1998: Jane Gray born in Bernardsville, New Jersey.  Growing up, she spends most of her leisure time with the family’s horses.  She begins to fall ill in high school, and is diagnosed with Systemic lupus erythematosus (SLE).  Despite her illness, Jane graduates high school, though she defers her college plans while she struggles with the condition.

2012: Rihoko Suzuki attends Northern Arizona University, in Flagstaff, where she falls in love for the first time -- with a woman from Korea.  Unlike her parents situation, neither nation recognizes same-gender marriage, and at the end of Ji Hun’s year at NAU, the two are forced to part.

2017: Rihoko secures a reserve commission in the United States Navy as a Surface Warfare Officer, and begins active duty service aboard USS New York (LPD-21).

2020s: As expert systems begin taking over more customer-service tasks, unemployment skyrockets.  The Upheavals begin as disenfranchised poor increasingly feel they have nothing to lose from throwing off civil compacts.  Revolutions, bread riots, wars and rumors of war spread.

Jane Gray, in a period of remission, attends Vanderbilt University while debating between pre-law and pre-med.  She does not complete her studies, but does meet Eric, her first husband.  The marriage lasts three years before Eric finds the demands of her illness too great, and leaves.

Rihoko continues her career as a Naval officer.

2030s: Japan opens their space elevator to public traffic. The downport is located on Aranuka atoll, an island leased from Kiribati. Japanese Empress Aiko becomes the first sovereign to visit space. Within the decade, Ravenstone Investment Group (IG) has built a SeaStead in the American territorial waters south of Baker Island to serve as the downport of a second elevator.  Lunar stations are opened by the United States (Armstrong Station) and Russia (Lunagrad), as well as by commercial interests (Heinleinburg and Shin-Shimizu).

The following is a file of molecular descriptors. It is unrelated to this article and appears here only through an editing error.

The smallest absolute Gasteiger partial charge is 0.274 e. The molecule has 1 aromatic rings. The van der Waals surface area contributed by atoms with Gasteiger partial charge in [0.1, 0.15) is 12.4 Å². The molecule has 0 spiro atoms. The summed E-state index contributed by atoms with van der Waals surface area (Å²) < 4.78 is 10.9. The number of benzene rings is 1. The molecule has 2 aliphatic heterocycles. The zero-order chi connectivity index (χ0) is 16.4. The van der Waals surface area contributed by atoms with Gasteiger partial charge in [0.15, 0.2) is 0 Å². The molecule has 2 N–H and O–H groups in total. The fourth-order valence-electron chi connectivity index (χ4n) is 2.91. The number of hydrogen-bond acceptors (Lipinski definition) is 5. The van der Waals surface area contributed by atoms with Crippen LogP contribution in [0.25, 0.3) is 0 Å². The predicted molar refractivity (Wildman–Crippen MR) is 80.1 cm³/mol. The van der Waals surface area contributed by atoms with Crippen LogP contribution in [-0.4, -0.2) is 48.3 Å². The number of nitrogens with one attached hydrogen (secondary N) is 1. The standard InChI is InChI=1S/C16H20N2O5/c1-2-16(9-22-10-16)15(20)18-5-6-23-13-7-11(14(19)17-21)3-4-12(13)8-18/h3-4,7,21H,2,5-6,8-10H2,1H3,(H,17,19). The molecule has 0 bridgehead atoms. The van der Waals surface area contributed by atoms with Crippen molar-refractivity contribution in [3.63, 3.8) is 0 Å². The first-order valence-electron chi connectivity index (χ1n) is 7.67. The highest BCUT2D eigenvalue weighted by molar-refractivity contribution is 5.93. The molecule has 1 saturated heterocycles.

A nuclear weapon is detonated in Seoul.  Although it is not clear how the weapon arrived in the city, blame is immediately placed on North Korea, and a retaliatory strike is launched against Pyongyang.  To the surprise of the world, China joins the war on the United Nations side, and the conflict lasts less than a year.  Following the war, reconstruction efforts begin on a single, reunified Korea.

Suzann Suzuki dies in a bicycling accident in a national park.